1800 · Boston, MA
Printed Document Signed. Boston, Mass., September 3, 1800. 1 p., Countersigned by John Bray, Enoch Baldwin and Joseph Clark (secretary). On vellum, with original red silk ribbon attached. 16 x 13, 31½ x 21½ in.
Documents relating to Paul Revere's Masonry and his involvement with the Rising States Lodge are very rare. Here, the Revolutionary patriot and fellow officers of the Lodge certify that Moses Ward "has been regularly initiated in the Third Degree of Masonry" within the Rising States Lodge of Boston.
On September 9, 1760, 25-year-old Paul Revere was initiated as an apprentice in St. Andrew's Lodge in Boston. Revere had probably been introduced to Freemasonry through Richard Gridley, a Mason and Revere's commander during the Crown Point Expedition of 1756. Revere advanced rapidly to the rank of Master Mason, and, by 1769, Arch Mason (a rank also held by fellow patriot Joseph Warren). As a skilled gold- and silversmith, Revere received several commissions to engrave certificates and to produce seals and medals for the Lodge. (The engravings are illustrated in C. Brigham, Paul Revere's Engravings, pp. 186-196.)
In 1783, Revere and other Masons founded the Rising States Lodge. He remained a principal member for many years and from 1794-97 served as Grand Master of the Massachusetts Grand Lodge, the most prominent and prestigious position in the state. After 1800, the demands of Revere's growing foundry business apparently absorbed most of his time; he held no further Masonic offices and only occasionally attended meetings. (E. J. Steblicki, Paul Revere and Freemasonry, 1985, p.64) The Rising States Lodge was dissolved in 1812.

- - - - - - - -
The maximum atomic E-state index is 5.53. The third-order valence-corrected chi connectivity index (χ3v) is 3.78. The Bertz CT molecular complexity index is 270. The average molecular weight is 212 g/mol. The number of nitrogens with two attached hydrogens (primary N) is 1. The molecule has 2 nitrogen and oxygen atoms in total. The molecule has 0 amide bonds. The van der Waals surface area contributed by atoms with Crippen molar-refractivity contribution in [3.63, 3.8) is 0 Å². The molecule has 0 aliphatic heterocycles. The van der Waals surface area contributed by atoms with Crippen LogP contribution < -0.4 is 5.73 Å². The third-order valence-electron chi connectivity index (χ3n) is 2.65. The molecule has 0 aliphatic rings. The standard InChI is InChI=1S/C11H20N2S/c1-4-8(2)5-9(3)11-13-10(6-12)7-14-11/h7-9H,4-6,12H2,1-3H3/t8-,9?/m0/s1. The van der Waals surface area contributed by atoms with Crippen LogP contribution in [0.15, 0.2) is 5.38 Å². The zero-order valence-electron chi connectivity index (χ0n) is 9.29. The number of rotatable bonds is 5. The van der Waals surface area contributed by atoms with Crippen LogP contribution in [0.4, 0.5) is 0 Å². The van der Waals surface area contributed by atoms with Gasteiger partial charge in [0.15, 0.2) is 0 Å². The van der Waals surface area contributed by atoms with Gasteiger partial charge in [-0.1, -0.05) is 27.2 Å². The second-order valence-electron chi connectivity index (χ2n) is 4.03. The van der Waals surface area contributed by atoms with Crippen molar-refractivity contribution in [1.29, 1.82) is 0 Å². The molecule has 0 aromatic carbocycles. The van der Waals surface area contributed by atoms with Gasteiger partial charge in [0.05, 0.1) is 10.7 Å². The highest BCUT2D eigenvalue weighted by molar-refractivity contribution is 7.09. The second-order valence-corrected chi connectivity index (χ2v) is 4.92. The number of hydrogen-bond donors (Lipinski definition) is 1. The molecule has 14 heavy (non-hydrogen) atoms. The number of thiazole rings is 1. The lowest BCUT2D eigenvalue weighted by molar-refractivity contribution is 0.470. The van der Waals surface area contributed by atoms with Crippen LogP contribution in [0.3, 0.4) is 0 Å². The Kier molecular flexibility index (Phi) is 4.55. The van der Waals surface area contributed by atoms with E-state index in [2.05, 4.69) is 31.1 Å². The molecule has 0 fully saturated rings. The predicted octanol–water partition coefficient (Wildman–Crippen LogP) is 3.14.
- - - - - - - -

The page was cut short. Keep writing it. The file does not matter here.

Paul Revere (1734—1818) was an American silversmith, engraver, and Boston patriot most famous for alerting the Massachusetts militia to the approach of British forces before the battles of Lexington and Concord. Born in Boston's North End, Revere was prosperous and prominent, and took considerable risk when organizing the colonial resistance and intelligence networks. His almost entirely fictitious depiction of the Boston Massacre helped galvanize colonial resistance to British rule. He was a leader of the Boston Tea Party and served on the Boston Committee of Public Safety. He later served as a Massachusetts militia officer. Following the war, Revere returned to his silversmith trade and used the profits from his expanding business to finance his work in iron casting, bronze bell and cannon casting, and the forging of copper bolts and spikes. He became the first American to roll copper into sheets for use as sheathing on naval vessels. (Inventory #: 23700)